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On August 19, 1958, Clara Luper and thirteen Black youth walked into Katz Drug Store in Oklahoma City and sat down at the lunch counter. When they tried to order, they were denied service. As they sat in silence, refusing to leave, the surrounding white customers unleashed a torrent of threats and racial slurs. This first organized sit-in in Oklahoma--almost two years before the more famous sit-ins in Greensboro, North Carolina--sparked other demonstrations in Oklahoma and other states. Behold the Walls
is Luper's engrossing firsthand account of how the movement she helped launch ended legal racial segregation.
First published in 1979, Behold the Walls
now features a new introduction and 33 newly selected historical photos. Luper's direct, unvarnished account captures the immediacy of the events she witnessed. As a Black woman, Luper refused to let either racism or sexism deter her from stepping forth as a leader. Born in 1923, Clara Luper taught history in Oklahoma public schools and led the NAACP Youth Council. The students who sat in at Katz Drug and other businesses belonged to that organization. Luper highlights the contributions of others, especially young people, in breaking down the walls of segregation in Oklahoma through numerous demonstrations, marches, and voter registration campaigns.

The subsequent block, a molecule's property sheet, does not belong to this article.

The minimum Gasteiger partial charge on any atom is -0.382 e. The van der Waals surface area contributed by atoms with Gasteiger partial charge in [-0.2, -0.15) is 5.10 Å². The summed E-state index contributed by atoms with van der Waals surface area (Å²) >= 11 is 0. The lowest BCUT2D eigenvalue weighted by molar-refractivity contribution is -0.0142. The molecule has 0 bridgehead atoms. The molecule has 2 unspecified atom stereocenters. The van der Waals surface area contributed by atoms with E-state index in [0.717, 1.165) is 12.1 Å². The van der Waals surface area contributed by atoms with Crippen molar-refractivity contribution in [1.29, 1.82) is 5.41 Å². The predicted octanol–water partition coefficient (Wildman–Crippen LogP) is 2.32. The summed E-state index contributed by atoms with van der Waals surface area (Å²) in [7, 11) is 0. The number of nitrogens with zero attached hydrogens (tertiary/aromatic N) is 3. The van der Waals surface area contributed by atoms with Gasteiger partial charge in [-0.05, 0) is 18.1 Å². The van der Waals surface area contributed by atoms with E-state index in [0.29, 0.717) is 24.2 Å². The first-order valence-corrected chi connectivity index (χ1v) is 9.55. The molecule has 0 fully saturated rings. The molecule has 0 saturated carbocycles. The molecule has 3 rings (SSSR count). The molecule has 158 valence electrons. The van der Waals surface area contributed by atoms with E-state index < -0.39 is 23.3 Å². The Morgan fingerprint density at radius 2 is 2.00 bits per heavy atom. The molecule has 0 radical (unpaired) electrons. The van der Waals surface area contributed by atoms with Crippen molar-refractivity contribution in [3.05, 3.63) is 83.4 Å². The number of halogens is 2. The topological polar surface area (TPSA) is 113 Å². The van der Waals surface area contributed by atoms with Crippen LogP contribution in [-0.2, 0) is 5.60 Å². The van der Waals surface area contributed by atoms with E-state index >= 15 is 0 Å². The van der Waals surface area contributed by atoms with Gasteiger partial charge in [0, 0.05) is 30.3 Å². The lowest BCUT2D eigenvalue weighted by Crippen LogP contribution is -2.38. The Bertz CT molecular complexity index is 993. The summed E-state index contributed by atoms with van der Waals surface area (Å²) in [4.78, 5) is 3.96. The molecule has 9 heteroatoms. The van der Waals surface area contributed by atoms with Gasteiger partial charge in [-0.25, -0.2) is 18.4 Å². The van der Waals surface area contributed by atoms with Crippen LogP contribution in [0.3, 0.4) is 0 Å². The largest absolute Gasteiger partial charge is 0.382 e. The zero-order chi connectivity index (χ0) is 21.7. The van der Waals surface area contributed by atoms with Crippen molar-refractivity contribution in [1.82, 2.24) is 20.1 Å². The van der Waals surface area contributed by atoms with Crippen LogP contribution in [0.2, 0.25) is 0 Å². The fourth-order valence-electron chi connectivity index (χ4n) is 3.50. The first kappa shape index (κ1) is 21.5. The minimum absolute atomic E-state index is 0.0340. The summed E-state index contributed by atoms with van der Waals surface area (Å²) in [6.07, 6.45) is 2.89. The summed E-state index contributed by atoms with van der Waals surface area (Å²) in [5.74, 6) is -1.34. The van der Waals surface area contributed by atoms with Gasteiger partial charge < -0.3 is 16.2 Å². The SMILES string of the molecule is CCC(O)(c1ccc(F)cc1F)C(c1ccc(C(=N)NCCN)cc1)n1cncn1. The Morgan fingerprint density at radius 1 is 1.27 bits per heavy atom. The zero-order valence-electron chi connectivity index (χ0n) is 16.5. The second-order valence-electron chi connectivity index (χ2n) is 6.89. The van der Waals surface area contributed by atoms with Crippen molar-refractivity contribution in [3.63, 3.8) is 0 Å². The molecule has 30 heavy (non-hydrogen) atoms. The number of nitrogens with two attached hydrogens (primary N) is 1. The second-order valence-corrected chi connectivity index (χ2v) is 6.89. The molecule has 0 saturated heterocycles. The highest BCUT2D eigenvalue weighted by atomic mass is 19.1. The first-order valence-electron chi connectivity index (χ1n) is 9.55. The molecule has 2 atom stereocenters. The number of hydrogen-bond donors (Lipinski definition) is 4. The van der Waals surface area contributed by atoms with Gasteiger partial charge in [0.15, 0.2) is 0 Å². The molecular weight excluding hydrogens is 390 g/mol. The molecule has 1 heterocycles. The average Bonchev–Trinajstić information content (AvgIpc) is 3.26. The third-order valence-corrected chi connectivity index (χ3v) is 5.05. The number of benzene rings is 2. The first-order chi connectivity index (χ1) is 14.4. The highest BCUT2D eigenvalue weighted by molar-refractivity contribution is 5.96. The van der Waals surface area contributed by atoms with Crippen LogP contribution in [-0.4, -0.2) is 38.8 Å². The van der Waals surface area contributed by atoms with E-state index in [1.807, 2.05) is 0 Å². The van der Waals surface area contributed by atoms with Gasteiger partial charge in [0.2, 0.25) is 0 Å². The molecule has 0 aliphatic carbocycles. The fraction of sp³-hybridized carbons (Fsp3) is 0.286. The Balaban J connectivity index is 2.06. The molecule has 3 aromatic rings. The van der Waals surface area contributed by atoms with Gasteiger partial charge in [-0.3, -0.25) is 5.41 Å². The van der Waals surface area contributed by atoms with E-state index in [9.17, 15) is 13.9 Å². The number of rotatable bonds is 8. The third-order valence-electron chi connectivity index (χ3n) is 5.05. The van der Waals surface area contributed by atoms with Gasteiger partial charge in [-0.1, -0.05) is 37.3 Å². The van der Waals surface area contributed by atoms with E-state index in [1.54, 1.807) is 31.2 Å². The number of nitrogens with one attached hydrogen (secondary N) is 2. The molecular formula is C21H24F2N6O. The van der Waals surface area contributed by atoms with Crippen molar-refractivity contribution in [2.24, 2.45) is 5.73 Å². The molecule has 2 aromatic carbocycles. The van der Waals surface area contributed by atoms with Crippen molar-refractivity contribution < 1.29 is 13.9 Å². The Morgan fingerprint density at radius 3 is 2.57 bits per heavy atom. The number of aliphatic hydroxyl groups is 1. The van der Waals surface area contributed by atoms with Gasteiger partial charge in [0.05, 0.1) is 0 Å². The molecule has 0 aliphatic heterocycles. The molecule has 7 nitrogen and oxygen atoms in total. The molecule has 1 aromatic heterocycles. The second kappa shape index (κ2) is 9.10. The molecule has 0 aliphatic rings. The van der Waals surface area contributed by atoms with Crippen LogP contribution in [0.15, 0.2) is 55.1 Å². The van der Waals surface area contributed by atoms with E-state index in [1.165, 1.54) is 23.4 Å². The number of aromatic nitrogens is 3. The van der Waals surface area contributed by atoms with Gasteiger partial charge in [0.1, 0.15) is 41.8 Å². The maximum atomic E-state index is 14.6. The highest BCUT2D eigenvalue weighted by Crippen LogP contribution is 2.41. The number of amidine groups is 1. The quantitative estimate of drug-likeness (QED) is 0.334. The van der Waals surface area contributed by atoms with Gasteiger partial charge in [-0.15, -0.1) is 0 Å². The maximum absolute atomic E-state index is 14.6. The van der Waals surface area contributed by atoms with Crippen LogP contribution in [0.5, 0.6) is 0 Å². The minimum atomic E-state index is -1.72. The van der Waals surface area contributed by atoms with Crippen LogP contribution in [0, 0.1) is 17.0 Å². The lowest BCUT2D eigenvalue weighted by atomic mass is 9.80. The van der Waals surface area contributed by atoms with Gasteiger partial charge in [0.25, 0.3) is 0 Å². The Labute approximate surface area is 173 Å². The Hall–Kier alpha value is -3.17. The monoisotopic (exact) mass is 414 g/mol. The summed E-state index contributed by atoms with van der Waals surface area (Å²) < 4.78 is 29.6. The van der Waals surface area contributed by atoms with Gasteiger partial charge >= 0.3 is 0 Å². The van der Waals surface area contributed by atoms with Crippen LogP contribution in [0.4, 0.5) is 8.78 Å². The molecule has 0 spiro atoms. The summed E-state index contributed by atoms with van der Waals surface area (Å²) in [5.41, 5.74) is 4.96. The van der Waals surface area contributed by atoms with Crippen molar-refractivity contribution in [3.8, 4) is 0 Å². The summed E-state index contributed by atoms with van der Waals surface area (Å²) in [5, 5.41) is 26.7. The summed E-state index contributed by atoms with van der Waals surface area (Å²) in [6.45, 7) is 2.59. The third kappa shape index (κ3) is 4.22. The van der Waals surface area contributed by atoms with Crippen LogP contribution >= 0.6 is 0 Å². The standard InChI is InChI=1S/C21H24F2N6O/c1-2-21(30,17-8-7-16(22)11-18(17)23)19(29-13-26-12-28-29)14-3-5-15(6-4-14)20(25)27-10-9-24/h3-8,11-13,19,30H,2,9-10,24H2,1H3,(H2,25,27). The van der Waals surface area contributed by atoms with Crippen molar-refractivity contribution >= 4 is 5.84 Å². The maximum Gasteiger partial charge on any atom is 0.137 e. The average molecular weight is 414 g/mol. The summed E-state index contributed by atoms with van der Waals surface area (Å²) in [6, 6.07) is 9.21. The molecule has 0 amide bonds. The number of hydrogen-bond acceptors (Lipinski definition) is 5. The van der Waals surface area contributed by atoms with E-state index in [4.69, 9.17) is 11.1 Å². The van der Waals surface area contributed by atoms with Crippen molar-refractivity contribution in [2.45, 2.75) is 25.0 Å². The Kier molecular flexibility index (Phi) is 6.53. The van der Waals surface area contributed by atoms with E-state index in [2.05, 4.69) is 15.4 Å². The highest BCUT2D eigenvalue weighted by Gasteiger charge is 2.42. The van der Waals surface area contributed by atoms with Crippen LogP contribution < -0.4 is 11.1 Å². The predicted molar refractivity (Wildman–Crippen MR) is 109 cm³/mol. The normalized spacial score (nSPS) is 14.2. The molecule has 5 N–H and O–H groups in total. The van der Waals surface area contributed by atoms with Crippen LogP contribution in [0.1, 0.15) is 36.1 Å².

This commemorative edition of Luper's eye-opening autobiography, published near what would have been her 100th birthday, as well as the 65th anniversary of the sit-ins, offers invaluable insight into the history of protest in the early years of the civil rights movement. With racial inequality still at the forefront of national debate, Behold the Walls
places Luper's efforts in the larger national context of the struggle to resist injustice and inspire positive change.